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First Great Western declined a contractual option to continue the Greater Western franchise beyond 2013, citing a desire for a longer-term contract due to the impending upgrade to the Great Western Main Line.[40] The franchise was put out to tender,[48][49][50] but the process was halted and later scrapped due to the fallout from the collapse of the InterCity West Coast franchise competition.[51] A two-year franchise extension until September 2015 was agreed in October 2013,[52][53] and subsequently extended until March 2019.[54][55][56] The CrossCountry franchise is also due to expire in 2019.[57]

The line through Filton Abbey Wood was due to have been electrified by 2017 as part of the Great Western Main Line electrification project, however this has been postponed indefinitely.[58][59][60] The Cross Country Route, the Bristol to Exeter line and the Heart of Wessex Line were not set to be electrified, so services at Filton Abbey Wood would still have been provided by diesel trains; however many "Sprinter" units have been replaced by Class 165 and 166 "Turbo" units.[61][62] The group Friends of Suburban Bristol Railways supports the electrification continuing beyond the main lines,[63][64] as does MP for Weston-super-Mare John Penrose.[65][66] The electrification scheme also included the four-tracking of the line through Filton to allow more services between Bristol Parkway and Bristol Temple Meads and to separate fast inter-city services from local stopping services, which was completed in November 2018.[67][68][69] A fourth platform has been added in November 2018 as part of the project.[70][71]

Filton Abbey Wood is on the Weston-super-Mare/Yate corridor, one of the main axes of the Greater Bristol Metro, a rail transport plan which aims to enhance transport capacity in the Bristol area. The plan will also see the reopening of the Henbury Loop Line and the opening of a new station at Ashley Hill between Filton and Stapleton Road.[72][73][74]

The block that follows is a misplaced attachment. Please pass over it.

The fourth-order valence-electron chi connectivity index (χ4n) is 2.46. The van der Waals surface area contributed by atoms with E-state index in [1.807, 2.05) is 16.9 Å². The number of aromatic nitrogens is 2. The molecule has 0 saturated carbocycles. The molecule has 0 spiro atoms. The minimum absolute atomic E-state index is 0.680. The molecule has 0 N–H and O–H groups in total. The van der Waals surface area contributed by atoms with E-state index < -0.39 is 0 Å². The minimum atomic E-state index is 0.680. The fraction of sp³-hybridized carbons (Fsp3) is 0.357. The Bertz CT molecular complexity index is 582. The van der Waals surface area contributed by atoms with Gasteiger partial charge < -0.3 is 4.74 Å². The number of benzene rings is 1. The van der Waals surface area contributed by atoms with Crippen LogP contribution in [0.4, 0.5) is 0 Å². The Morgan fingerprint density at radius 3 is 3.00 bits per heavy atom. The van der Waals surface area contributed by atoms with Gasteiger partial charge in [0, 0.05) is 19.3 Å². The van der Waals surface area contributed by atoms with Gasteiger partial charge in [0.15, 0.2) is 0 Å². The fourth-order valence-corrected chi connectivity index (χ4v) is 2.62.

Notes

  1. ^ a b c d e f There is some ambiguity about exactly when the first Filton railway station closed and the second opened. Butt's 1995 book[21] states 1886, but Oakley[22] and Maggs[23] both state 1903. 1903 would tie in with the new station being built as a junction for the GWR's Badminton Line, whereas 1886 would mean an entirely new station was built only months after the original station had a second platform built.
  2. ^ a b c d Railways in the United Kingdom are, for historical reasons, measured in miles and chains. There are 80 chains to the mile.
  3. ^ Annual estimated passenger usage based on sales of tickets in stated financial year(s) which end or originate at Filton Abbey Wood, from Office of Rail and Road statistics. Methodology may vary year on year.

See also

References

  1. ^ a b OS Landranger Map 172 – Bristol & Bath. Southampton: [5][note 2] There were two platforms, each 108 metres (118 yd) long, separated by two running lines.[6] A ramped footbridge connected the platforms at the north end, and each platform had ground-level access from the sides: the eastern, southbound platform from MoD Abbey Wood; the western, northbound platform via a footpath from the car park to the north. There were metal and glass shelters on each platform and a small, rarely used booking office on the southbound platform.[22]

    Initial services at the station included local stopping services from Bristol to South Wales, and services between Gloucester and Westbury. Services towards Bath were of particular importance to the MoD, as many of their staff had been based there prior to the construction of MoD Abbey Wood.[22] South Gloucestershire council provided a subsidy for half-hourly services to Bath.[32] The station proved popular with MoD workers, local residents commuting into central Bristol, and also students and staff at the University of the West of England.[22]

    When the railway was privatised in 1997, local services were franchised to Wales & West,[33] which was succeeded by Wessex Trains in 2001.[34] The line through Filton closed for two weeks in June 2004 to enable the construction of a new platform and third running line on the west side of the station, separating trains towards Bristol Parkway from trains towards Wales before the station, and so allowing through-trains to pass stopping trains.[6][35] The project cost £16 million,[36] and caused the complete suspension of Severn Beach Line services to allow longer-distance services to use it as a diversion.[37]